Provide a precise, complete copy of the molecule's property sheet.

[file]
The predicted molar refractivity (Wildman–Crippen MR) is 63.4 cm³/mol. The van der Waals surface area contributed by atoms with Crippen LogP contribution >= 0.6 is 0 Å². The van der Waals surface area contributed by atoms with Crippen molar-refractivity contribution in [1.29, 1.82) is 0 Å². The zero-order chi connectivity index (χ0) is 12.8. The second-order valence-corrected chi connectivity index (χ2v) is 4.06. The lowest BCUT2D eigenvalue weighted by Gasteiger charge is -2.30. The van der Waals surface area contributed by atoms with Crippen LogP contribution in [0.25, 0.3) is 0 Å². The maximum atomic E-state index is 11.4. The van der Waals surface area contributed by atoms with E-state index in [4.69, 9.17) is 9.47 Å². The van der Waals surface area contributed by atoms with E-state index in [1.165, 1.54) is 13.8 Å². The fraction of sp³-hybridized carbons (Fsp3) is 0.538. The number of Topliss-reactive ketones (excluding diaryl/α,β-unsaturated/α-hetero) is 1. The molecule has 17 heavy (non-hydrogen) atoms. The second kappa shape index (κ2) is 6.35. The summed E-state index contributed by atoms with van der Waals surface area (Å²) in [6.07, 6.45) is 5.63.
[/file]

The predicted molar refractivity (Wildman–Crippen MR) is 63.4 cm³/mol. The van der Waals surface area contributed by atoms with Crippen LogP contribution >= 0.6 is 0 Å². The van der Waals surface area contributed by atoms with Crippen molar-refractivity contribution in [1.29, 1.82) is 0 Å². The zero-order chi connectivity index (χ0) is 12.8. The second-order valence-corrected chi connectivity index (χ2v) is 4.06. The lowest BCUT2D eigenvalue weighted by Gasteiger charge is -2.30. The van der Waals surface area contributed by atoms with Crippen LogP contribution in [0.25, 0.3) is 0 Å². The maximum atomic E-state index is 11.4. The van der Waals surface area contributed by atoms with E-state index in [4.69, 9.17) is 9.47 Å². The van der Waals surface area contributed by atoms with E-state index in [1.165, 1.54) is 13.8 Å². The fraction of sp³-hybridized carbons (Fsp3) is 0.538. The number of Topliss-reactive ketones (excluding diaryl/α,β-unsaturated/α-hetero) is 1. The molecule has 17 heavy (non-hydrogen) atoms. The second kappa shape index (κ2) is 6.35. The summed E-state index contributed by atoms with van der Waals surface area (Å²) in [6.07, 6.45) is 5.63.